Ukraine and Russia: What you need to know right now – Metro US

Ukraine and Russia: What you need to know right now

Russia’s attack on Ukraine continues in Kharkiv
Russia’s attack on Ukraine continues in Kharkiv

(Reuters) – Ukraine warned that Russia was ramping up efforts in the South and East as it seeks full control of Mariupol, in what would be the first major city to fall, while Western governments committed more military help. Russia said it had taken control of Mariupol and that more than 1,000 Ukrainian marines had surrendered.


* Russian television broadcast clips of what it said was the surrender in Mariupol. In the footage, unarmed men in military fatigues were visible walking with their hands up along a grass- and tree-lined path towards masked soldiers cradling assault rifles.

* Russia is beefing up forces for a new assault on Ukraine’s eastern Donbas region, setting the stage for a protracted battle certain to inflict heavy losses on both sides as the Russians try to encircle Ukrainian fighters.

* The mayor of the northeastern city of Kharkiv, Ukraine’s second largest, said bombing had increased significantly and satellite photos from Maxar Technologies showed long columns of armoured vehicles in the region.

* Russia will view U.S. and NATO vehicles transporting weapons on Ukrainian territory as legitimate military targets, Deputy Foreign Minister Sergei Ryabkov told the TASS news agency in an interview.* The most important ship in Russia’s Black Sea fleet, the Moskva missile cruiser, was badly damaged after ammunition on board blew up, Interfax news agency quoted the Russian defence ministry as saying.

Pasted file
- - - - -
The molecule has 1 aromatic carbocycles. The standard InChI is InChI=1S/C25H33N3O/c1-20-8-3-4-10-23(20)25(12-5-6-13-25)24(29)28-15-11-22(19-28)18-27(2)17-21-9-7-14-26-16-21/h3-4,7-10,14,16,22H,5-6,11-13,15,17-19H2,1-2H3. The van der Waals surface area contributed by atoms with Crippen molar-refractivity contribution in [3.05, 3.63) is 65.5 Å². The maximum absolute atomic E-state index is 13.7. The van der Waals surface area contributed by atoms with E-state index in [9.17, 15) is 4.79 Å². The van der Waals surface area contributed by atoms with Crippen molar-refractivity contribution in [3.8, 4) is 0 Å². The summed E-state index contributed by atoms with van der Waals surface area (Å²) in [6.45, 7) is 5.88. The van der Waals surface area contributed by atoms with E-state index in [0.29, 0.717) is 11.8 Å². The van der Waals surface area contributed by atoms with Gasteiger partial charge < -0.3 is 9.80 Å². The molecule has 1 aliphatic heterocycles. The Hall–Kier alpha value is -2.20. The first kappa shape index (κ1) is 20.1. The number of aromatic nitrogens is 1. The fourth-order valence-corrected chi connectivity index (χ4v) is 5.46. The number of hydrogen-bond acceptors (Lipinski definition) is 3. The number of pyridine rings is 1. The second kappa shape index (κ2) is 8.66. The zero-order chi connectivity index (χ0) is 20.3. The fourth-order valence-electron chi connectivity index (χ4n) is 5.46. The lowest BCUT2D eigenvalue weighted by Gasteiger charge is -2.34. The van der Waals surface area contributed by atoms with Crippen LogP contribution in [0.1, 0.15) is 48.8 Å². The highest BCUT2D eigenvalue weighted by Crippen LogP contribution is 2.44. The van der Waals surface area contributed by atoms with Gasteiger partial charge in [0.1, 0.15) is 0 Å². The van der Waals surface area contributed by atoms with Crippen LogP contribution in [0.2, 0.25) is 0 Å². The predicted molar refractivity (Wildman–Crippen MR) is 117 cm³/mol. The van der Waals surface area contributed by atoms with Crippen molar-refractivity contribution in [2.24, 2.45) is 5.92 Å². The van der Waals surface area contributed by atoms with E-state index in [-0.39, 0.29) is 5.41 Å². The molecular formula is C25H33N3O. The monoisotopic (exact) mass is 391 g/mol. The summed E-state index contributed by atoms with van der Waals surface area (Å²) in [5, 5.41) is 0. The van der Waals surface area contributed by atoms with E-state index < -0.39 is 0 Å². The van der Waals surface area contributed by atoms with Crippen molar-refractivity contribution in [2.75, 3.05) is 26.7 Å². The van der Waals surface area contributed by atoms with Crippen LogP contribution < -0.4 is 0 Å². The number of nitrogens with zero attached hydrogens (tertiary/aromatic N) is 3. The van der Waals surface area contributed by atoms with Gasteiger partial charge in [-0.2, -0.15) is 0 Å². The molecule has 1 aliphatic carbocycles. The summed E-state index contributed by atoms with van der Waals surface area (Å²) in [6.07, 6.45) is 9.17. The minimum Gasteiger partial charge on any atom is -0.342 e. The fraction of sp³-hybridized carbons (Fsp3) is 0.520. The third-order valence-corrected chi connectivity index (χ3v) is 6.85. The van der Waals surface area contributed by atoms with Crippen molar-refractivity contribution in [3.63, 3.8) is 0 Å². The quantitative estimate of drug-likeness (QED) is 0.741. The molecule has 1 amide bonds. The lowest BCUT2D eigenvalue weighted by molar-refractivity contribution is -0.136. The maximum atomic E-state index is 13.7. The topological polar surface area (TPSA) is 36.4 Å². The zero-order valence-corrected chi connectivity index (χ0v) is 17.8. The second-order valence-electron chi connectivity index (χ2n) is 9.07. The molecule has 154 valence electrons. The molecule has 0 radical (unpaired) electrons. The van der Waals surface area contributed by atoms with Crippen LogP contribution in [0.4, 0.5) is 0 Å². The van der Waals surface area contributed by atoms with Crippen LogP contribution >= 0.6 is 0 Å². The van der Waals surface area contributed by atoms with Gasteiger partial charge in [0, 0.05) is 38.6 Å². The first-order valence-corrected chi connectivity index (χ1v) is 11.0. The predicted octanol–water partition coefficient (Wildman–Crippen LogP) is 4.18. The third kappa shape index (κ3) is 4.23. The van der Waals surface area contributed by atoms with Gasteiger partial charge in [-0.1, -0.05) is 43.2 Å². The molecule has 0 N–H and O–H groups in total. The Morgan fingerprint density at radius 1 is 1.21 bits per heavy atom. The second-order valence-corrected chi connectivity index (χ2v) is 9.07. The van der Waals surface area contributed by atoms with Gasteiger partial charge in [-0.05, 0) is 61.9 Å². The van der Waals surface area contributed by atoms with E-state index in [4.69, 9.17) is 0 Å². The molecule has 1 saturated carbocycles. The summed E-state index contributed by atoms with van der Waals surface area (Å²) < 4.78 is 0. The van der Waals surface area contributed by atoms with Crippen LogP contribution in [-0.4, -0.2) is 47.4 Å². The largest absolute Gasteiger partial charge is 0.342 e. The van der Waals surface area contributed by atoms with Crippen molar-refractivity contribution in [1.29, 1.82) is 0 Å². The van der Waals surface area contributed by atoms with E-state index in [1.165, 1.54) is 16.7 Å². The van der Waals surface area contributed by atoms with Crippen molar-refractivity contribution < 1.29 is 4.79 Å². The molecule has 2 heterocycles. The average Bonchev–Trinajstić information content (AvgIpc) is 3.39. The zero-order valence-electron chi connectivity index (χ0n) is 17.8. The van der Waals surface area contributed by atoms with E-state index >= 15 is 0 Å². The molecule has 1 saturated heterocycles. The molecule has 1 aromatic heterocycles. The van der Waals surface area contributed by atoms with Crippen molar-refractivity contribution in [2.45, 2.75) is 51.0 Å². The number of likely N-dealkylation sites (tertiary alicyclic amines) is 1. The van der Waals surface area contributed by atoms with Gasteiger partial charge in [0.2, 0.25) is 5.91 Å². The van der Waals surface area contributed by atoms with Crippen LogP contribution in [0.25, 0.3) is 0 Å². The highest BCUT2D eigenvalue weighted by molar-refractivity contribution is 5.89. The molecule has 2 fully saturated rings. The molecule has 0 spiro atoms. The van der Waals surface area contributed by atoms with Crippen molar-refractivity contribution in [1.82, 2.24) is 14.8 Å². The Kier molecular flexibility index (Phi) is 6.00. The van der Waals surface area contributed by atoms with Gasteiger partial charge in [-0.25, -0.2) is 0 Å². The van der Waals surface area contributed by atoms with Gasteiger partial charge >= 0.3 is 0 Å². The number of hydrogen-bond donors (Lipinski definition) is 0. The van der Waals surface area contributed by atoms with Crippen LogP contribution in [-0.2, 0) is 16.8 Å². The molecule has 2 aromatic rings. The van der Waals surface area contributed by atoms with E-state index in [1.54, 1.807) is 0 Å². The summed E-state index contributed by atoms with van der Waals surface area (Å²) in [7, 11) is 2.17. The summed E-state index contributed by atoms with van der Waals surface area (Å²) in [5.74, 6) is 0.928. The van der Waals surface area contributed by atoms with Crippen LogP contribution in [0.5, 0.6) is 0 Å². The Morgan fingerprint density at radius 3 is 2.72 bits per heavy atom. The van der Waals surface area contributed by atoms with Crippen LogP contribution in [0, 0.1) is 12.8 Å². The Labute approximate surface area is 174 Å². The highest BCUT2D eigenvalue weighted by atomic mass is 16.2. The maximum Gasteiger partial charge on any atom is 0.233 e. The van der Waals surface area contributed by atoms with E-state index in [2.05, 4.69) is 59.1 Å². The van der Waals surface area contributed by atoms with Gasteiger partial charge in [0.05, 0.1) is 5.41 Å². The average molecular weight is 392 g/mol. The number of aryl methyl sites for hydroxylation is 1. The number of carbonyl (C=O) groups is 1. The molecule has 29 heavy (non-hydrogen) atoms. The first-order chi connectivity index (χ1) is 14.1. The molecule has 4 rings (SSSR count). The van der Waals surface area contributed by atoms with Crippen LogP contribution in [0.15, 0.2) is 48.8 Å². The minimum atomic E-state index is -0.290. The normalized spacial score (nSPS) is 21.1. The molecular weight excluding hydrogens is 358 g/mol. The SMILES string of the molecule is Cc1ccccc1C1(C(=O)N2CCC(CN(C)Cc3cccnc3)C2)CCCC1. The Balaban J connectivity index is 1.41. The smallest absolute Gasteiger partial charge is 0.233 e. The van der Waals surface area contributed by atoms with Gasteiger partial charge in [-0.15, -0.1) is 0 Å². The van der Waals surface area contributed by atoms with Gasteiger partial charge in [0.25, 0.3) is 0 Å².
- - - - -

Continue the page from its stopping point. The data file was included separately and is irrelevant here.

* U.S. President Joe Biden said for the first time that Russia’s invasion amounts to genocide. The Kremlin said it categorically disagreed. The White House added that a genocide determination would require a legal process.

* The presidents of Poland, Lithuania, Latvia and Estonia met Ukrainian President Volodymyr Zelenskiy in Kyiv and called for Russia to be held accountable for the actions of its troops on the ground.

* A mission of experts set up by Organization for Security and Cooperation and Europe (OSCE) nations has found evidence of war crimes and crimes against humanity by Russia in Ukraine. Russia has repeatedly denied targeting civilians.


* Russia can easily redirect exports of its vast energy resources away from the West to countries that really need them while increasing domestic consumption of oil, gas and coal, President Vladimir Putin said.

* Countries seeking commercial advantage by failing to condemn Russia’s “heinous war” against Ukraine are being short-sighted and will face consequences if they undermine Western sanctions, U.S. Treasury Secretary Janet Yellen said.

* Britain said it had imposed new sanctions on 206 individuals in response to Russia’s invasion of Ukraine.

(Compiled by Michael Perry; Editing by Alex Richardson, Mark Heinrich and Cynthia Osterman)